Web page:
Baking is also about providing early exposure to the child, in terms of measurement, scooping, sieving, which all helps in their numeracy and fine motor skills development. It also presents opportunities to talk about culture, nutrition and values. For instance, parents can continue to engage the child after the class, by discussing about the values from the story ‘If you give a mouse a cookie’.

Parents can ask leading questions like “Will you give the mouse a cookie?”, “Why did you do so?”, “Do you think the mouse is being greedy?”, “Do you think the boy was very kind and helpful, and such an act is something you can also learn from?” etc.

Again, it’s not about arriving at a factually correct answer, but about stimulating the thinking of your little one!

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Age-appropriate roles for kids in the kitchen

Came across this useful infographics from on the roles kids can play in the kitchen! The pizza cooking class we did last week builds on the ‘Prepping & Chopping’ (using kid’s knife) and ‘Cooking’ (assemble pizza).

It’s important that age-appropriate activities are introduce to kids, as it impacts the level of confidence and mastery of the child in future!


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Let’s Make Pizza – Cut, knead, roll, assemble!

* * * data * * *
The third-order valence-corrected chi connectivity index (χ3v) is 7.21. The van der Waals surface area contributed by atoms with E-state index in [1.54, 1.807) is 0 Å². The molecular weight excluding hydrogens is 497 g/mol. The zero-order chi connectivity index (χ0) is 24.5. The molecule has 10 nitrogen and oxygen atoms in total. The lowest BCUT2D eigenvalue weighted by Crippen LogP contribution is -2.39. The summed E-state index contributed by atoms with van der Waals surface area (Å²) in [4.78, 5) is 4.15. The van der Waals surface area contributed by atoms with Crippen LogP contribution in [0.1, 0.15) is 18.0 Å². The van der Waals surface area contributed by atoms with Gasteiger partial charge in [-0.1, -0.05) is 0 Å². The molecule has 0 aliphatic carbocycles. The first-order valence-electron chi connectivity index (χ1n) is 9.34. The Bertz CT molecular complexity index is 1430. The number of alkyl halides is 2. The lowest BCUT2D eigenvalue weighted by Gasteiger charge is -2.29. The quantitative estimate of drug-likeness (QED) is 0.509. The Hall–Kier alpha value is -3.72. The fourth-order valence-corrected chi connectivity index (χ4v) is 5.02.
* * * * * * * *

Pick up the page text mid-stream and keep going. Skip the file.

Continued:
We started to build and emphasis on the skills that kids can learn, and the “Lets Make Pizza” class clearly embodies this.

The skills introduce – cut, knead, roll and assemble – may seems easy to an adult, but gave that to a 3/4 years old and you’ll find how ‘raw’ they are at such things. But this is the perfect age to expose them to such skills, as it helps to hone their fine motor skills. This is also the chance to introduce about knife safety, nutrition and numeracy, just to name a few. For instance, we can tell them about a balance diet and how greens are so important it is a must to be included in the pizza; we can get them to count the numbers of parts they’ve cut in a sausage, or even set a number of parts and get them to cut it!

The other advantage is it helps to reduce the barrier for picky eaters. Why? Because they play a part in the preparation process, and it becomes easier to egg them to try – just take a tiny bite – of something they have assembled and created on their own. This may not change their preference, but it’s always a good exposure to new food ingredients for them.

We also tried to reinforce the learnings through fun activities. We created a 6-sided pizza die – comprising of a sauce, ingredients like cheese, peppers, ham etc – which we get the kid to roll, with a condition that they need to get a sauce first, before they can paste the other ingredients. Sounds easy? Not so for the kids, as their motor skills does not allow them to roll the die well. BUT this is when things get funny, as a child starts to think creatively, whereby instead of rolling, he decides to ‘drop’ the die gently such that the sauce faces up! And the rest of the kids started doing the same!!! It’s great to see how kids can learn from each other so quickly!

We also prepare a busy bag for the child to bring back, where the child can create pizzas based on the order form, or parents can introduce personalised pizza, so that the child can learn about listening to instructions while having fun!

Hope this can inspire parents to introduce useful skills to their 3-4 years old! It’s never too late to start!